DETROIT -- The Tigers had to go outside the organization to fill a lot of positions over the last decade. Catcher is not one of them. If Jake Rogers develops as expected over the next year or two, Detroit won't need help behind the plate any time soon, either.Rogers wasn't
DETROIT -- The Tigers had to go outside the organization to fill a lot of positions over the last decade. Catcher is not one of them. If Jake Rogers develops as expected over the next year or two, Detroit won't need help behind the plate any time soon, either.
Rogers wasn't the headline prospect in the Justin Verlander trade, but there's a reason why the Tigers plucked him from the Astros system in the last-minute deal. He heads to Spring Training not only ranked as the top defensive catching prospect in baseball by MLB Pipeline, but also the fifth-ranked catching prospect overall.
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Rogers ranked eighth among catching prospects last year before finishing up a strong all-around first full Minor League season. His defensive skills were already known out of college, which is why the Astros used a third-round pick on the Tulane product. He hasn't disappointed, throwing out 46 percent of attempted base thieves last year.
Rogers' offensive contributions last season, however, opened some eyes. After putting up respectable numbers in the Midwest League at Quad Cities, Rogers advanced to the Carolina League and hit .265 (83-for-313) with 18 doubles, 12 homers, 55 RBIs and an .814 OPS for Buies Creek. The 22-year-old's bump in power also came with a reduction of his strikeout rate.
Rogers finished up his season with two games at Class A Lakeland following the trade. He was in line for a spot in the Arizona Fall League, but was scratched from the Tigers' plans there. He could rejoin the Flying Tigers out of camp, but the Tigers could give him a push to Double-A Erie and pair him with what is expected to be a standout pitching staff led by top prospect Franklin Perez (who Rogers caught in the Astros system) and Beau Burrows.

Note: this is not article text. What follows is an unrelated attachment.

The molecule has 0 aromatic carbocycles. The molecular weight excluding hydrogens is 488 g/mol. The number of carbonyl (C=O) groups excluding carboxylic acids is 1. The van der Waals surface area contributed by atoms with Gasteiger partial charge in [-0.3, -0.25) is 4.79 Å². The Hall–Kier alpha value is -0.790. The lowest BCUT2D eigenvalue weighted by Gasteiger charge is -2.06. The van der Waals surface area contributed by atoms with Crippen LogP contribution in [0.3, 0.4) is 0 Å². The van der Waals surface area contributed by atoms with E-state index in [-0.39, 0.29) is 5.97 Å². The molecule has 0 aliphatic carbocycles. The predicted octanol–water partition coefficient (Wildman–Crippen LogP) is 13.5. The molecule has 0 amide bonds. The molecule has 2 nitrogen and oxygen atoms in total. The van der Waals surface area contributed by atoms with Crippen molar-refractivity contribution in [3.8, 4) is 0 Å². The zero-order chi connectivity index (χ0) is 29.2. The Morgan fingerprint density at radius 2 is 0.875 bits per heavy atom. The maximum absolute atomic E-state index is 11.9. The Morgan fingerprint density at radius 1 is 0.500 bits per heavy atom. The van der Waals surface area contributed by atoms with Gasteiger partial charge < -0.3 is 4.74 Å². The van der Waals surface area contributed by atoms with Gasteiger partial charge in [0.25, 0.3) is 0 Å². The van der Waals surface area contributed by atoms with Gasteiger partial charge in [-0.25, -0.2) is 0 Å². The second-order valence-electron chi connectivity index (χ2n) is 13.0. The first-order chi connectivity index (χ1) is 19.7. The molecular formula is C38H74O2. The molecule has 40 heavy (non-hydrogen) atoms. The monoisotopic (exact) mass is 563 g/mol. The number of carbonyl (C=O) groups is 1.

Though the Tigers' resurgence started 14 years ago with the signing of a veteran catcher in Ivan Rodriguez, Detroit has been able to promote catchers from the system into starting roles since Alex Avila became a regular in 2010. A midseason injury to Avila in 2015 allowed James McCann, a former Tigers top pick, to slide into a starting role.
McCann not only remains Detroit's starting catcher, he has a chance to take on a leadership role in a Tigers clubhouse that lost much of its veteran presence in trades last year. He's under team control through 2020, but between Rogers and Grayson Greiner, the Tigers have potential replacements in line if McCann is traded in the next couple years as part of the Tigers' rebuild. General manager Al Avila told Tigers radio voice Dan Dickerson earlier this month that they'll likely go year to year on contracts with McCann, who signed a one-year deal last week in his first year of arbitration eligibility.
Greiner, the Tigers' third-round pick in the 2014 Draft out of South Carolina, is also regarded as a strong defensive catcher. He threw out 37 percent of would-be basestealers at Erie last year while batting .241 (79-for-328) with 20 doubles, 14 homers, 42 RBIs and a .759 OPS.
Jason Beck has covered the Tigers for MLB.com since 2002. Read Beck's Blog, follow him on Twitter @beckjason and Facebook.